President Obama plans to nominate former senator Chuck Hagel, a Nebraska Republican and Vietnam War veteran, to be secretary of defense, according to a person close to the process and a senior administration official.
The White House informed the Hagel camp over the weekend that Obama intends to announce the nomination Monday. The administration said early Monday that the president also would nominate counterterrorism adviser John Brennan as the new director of the Central Intelligence Agency.
Hagel’s successful nomination would add a well-known Republican to the president’s second-term Cabinet at a time when he is looking to better bridge the partisan divide, particularly after a bitter election campaign.
But the expected nomination has drawn sharp criticism in recent weeks, particularly from Republicans, who have questioned Hagel’s commitment to Israel’s security.
The choice sets up a confirmation fight of the sort that Obama appeared unwilling to have over Susan E. Rice, his preferred pick for secretary of state. Rice pulled out of consideration for that job last month after facing sharp Republican criticism about her characterization of the September attack in Benghazi, Libya, that killed Ambassador J. Christopher Stevens and three other Americans.
In an appearance Sunday on CNN’s “State of the Union,” Sen. Lindsey O. Graham (R-S.C.) called Hagel’s selection an “in-your-face nomination.”
But Senate Minority Leader Mitch McConnell (R-Ky.) said Hagel’s record would be given a fair shake in the Senate if he is nominated. McConnell stopped short of saying whether he would support his former colleague.
“He’s certainly been outspoken in foreign policy and defense over the years,” McConnell said on ABC’s “This Week.” He added: “The question we’ll be answering, if he’s the nominee, is: Do his views make sense for that particular job? I think he ought to be given a fair hearing, like any other nominee. And he will be.”
The Hagel nomination will begin what White House officials have said will probably be a busy week of announcements about who will fill Obama’s second-term Cabinet and senior staff positions.
The president returned Sunday from a curtailed holiday in Hawaii and will begin making final personnel decisions that were delayed by the year-end negotiations with Congress over taxes and spending cuts.
Foreign policy tussle
Despite the opposition to a Hagel nomination that has arisen on Capitol Hill, a senior administration official said Sunday that the White House expects him to receive the support of Democrats, as well as many Republicans who served with him.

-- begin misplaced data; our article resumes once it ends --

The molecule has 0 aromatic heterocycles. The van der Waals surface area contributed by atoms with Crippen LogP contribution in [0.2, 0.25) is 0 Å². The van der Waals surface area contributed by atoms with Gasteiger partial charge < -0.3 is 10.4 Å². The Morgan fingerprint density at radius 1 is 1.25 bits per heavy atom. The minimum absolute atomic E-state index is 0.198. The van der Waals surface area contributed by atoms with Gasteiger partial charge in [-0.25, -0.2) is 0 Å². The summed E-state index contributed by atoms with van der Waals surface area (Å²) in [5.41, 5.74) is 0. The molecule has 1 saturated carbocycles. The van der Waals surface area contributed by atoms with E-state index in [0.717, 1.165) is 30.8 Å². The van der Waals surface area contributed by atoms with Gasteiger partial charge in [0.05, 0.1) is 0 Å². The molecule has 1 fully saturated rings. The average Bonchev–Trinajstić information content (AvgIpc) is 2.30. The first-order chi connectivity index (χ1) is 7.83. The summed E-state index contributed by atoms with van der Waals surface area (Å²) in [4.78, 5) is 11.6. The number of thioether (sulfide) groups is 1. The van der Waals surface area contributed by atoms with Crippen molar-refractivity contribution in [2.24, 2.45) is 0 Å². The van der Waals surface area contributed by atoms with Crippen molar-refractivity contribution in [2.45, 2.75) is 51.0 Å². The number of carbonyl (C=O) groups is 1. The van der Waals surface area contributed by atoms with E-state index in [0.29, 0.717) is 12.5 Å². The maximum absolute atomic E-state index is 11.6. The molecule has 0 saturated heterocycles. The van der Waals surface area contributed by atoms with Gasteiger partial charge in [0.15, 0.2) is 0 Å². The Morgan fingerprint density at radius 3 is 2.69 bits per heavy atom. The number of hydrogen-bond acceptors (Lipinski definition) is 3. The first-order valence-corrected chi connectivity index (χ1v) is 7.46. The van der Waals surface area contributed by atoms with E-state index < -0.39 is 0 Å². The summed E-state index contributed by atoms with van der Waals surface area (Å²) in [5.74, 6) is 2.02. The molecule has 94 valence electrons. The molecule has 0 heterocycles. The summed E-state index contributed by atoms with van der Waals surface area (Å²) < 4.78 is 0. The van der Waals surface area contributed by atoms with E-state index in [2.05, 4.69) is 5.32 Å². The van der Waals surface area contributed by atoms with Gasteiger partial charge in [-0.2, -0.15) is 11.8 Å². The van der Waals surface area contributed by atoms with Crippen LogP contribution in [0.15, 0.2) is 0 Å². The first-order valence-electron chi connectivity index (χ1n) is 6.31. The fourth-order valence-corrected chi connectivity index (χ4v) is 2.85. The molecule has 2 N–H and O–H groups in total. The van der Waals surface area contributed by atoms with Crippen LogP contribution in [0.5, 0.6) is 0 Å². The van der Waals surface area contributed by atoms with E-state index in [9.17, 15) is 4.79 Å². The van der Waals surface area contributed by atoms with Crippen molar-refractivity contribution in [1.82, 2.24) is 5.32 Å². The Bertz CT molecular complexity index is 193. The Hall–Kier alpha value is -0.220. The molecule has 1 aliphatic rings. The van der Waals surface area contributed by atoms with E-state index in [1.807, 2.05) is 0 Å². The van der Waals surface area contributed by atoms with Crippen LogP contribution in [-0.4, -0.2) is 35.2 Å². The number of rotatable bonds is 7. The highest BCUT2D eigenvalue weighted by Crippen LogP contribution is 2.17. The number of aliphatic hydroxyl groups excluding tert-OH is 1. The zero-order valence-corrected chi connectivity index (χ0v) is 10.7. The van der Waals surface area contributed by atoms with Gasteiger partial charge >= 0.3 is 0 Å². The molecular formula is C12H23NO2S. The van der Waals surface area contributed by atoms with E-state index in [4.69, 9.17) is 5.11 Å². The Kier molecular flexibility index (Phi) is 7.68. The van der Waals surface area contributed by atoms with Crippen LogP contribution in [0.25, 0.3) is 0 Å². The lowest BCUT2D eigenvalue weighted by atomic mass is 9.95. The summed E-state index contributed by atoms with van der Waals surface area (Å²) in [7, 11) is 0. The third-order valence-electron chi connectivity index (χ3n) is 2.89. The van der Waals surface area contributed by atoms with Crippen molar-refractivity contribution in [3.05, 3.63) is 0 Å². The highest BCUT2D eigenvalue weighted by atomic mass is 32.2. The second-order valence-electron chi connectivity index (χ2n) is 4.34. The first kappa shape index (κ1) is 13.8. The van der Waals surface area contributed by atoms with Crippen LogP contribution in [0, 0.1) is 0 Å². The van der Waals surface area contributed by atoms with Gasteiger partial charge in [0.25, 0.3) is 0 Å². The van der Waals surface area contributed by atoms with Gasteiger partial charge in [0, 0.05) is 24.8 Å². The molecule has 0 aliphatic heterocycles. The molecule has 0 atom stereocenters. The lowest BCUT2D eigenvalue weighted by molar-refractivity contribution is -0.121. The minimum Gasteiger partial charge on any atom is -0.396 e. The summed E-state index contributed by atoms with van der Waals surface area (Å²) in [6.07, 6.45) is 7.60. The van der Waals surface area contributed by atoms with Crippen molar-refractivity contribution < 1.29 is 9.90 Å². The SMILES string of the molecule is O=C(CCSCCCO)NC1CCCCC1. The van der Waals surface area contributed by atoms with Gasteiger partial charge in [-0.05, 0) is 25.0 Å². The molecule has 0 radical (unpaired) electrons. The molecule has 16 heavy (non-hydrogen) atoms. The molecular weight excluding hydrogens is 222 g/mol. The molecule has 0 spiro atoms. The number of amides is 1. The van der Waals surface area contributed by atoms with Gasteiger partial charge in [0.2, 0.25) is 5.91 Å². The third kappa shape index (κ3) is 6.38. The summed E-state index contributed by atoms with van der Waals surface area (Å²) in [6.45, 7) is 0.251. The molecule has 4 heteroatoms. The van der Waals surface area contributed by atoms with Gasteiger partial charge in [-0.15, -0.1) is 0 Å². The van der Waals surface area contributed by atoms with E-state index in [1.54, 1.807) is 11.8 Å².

“Having a name floated and having one officially put forward are two different things,” the official said.
Hagel, who was twice awarded the Purple Heart for wounds suffered in Vietnam, served in the Senate for two terms, ending in 2009.
He was an outspoken and often independent voice as a member of the Senate Foreign Relations Committee, breaking with many in his party to sharply criticize the management of the Iraq war after he initially supported the U.S.-led invasion.
“A lot of Republican opposition is rooted in the fact that he left his party on Iraq,” the senior administration official said. “And we think it will be very hard for Republicans to stand up and be able to say that they oppose someone who was against a war that most Americans think was a horrible idea.”
Hagel also has been a strong advocate for veterans, an issue that Obama has spoken about frequently as tens of thousands of U.S. troops return from battlefields after more than a decade of war. The administration official said Hagel, as a result, is “uniquely qualified” to help wind down the war in Afghanistan by the end of 2014 and make budget decisions to support the returning troops.
Some of the recent criticism directed at Hagel has focused on his mixed record over the imposition of sanctions on Iran. As a senator, Hagel opposed several bills to impose unilateral sanctions on Iran. But he also supported measures to put in place sanctions as part of multinational efforts, and he endorsed labeling Iran a state sponsor of terrorism.
Hagel’s record has raised concern among some of Israel’s supporters in the United States, who fear that he may not be sufficiently committed to that country’s security.
But his defenders point to his record as a senior senator on the Foreign Relations Committee, where he voted for nearly $40 billion in military aid to Israel over his tenure.
Obama, who worked with Hagel on nuclear nonproliferation issues and other foreign policy matters in the Senate, has vowed to prevent Iran from using its uranium-enrichment program to develop a nuclear weapon.
Obama has worked to tighten both U.S. and international sanctions to pressure Iran into giving up the effort, moves that Hagel has supported in recent interviews. The Iranian government has said that it is pursuing nuclear power, not weapons.